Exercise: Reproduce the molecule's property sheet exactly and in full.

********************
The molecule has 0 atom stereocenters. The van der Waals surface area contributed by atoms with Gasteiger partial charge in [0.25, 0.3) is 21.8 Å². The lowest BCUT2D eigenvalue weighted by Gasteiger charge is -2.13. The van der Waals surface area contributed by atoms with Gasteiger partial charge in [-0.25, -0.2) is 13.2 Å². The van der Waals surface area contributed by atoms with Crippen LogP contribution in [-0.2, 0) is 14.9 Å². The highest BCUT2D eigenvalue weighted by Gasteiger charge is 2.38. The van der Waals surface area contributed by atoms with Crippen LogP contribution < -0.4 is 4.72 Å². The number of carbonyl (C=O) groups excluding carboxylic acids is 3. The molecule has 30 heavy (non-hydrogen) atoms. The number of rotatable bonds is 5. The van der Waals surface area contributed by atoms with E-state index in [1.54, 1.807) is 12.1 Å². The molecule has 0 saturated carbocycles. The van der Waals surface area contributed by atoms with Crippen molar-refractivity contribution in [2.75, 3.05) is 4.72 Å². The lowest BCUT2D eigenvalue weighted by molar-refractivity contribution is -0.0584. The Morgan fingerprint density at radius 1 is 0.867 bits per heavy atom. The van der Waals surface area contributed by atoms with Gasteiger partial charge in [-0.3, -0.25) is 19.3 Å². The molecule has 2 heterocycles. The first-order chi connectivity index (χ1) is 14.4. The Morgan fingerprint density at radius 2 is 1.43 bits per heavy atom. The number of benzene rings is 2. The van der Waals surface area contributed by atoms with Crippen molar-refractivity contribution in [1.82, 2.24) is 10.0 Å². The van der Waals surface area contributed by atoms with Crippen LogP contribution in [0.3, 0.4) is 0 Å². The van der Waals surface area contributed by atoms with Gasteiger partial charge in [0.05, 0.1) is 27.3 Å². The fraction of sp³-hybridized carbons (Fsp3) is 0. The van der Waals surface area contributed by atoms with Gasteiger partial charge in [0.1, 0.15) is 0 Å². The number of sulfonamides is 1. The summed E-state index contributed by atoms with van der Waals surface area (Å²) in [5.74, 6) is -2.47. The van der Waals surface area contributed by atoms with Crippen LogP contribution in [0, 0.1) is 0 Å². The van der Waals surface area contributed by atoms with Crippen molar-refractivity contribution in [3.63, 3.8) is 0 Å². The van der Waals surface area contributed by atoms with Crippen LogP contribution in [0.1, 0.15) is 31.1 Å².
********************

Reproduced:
The molecule has 0 atom stereocenters. The van der Waals surface area contributed by atoms with Gasteiger partial charge in [0.25, 0.3) is 21.8 Å². The lowest BCUT2D eigenvalue weighted by Gasteiger charge is -2.13. The van der Waals surface area contributed by atoms with Gasteiger partial charge in [-0.25, -0.2) is 13.2 Å². The van der Waals surface area contributed by atoms with Crippen LogP contribution in [-0.2, 0) is 14.9 Å². The highest BCUT2D eigenvalue weighted by Gasteiger charge is 2.38. The van der Waals surface area contributed by atoms with Crippen LogP contribution < -0.4 is 4.72 Å². The number of carbonyl (C=O) groups excluding carboxylic acids is 3. The molecule has 30 heavy (non-hydrogen) atoms. The number of rotatable bonds is 5. The van der Waals surface area contributed by atoms with E-state index in [1.54, 1.807) is 12.1 Å². The molecule has 0 saturated carbocycles. The van der Waals surface area contributed by atoms with Crippen molar-refractivity contribution in [2.75, 3.05) is 4.72 Å². The lowest BCUT2D eigenvalue weighted by molar-refractivity contribution is -0.0584. The Morgan fingerprint density at radius 1 is 0.867 bits per heavy atom. The van der Waals surface area contributed by atoms with Gasteiger partial charge in [-0.3, -0.25) is 19.3 Å². The molecule has 2 heterocycles. The first-order chi connectivity index (χ1) is 14.4. The Morgan fingerprint density at radius 2 is 1.43 bits per heavy atom. The number of benzene rings is 2. The van der Waals surface area contributed by atoms with Crippen molar-refractivity contribution in [1.82, 2.24) is 10.0 Å². The van der Waals surface area contributed by atoms with Crippen LogP contribution in [0.3, 0.4) is 0 Å². The van der Waals surface area contributed by atoms with Gasteiger partial charge in [0.05, 0.1) is 27.3 Å². The fraction of sp³-hybridized carbons (Fsp3) is 0. The van der Waals surface area contributed by atoms with Gasteiger partial charge in [0.1, 0.15) is 0 Å². The number of sulfonamides is 1. The summed E-state index contributed by atoms with van der Waals surface area (Å²) in [5.74, 6) is -2.47. The van der Waals surface area contributed by atoms with Crippen LogP contribution in [0, 0.1) is 0 Å². The van der Waals surface area contributed by atoms with Crippen molar-refractivity contribution in [3.63, 3.8) is 0 Å². The van der Waals surface area contributed by atoms with Crippen LogP contribution in [0.1, 0.15) is 31.1 Å².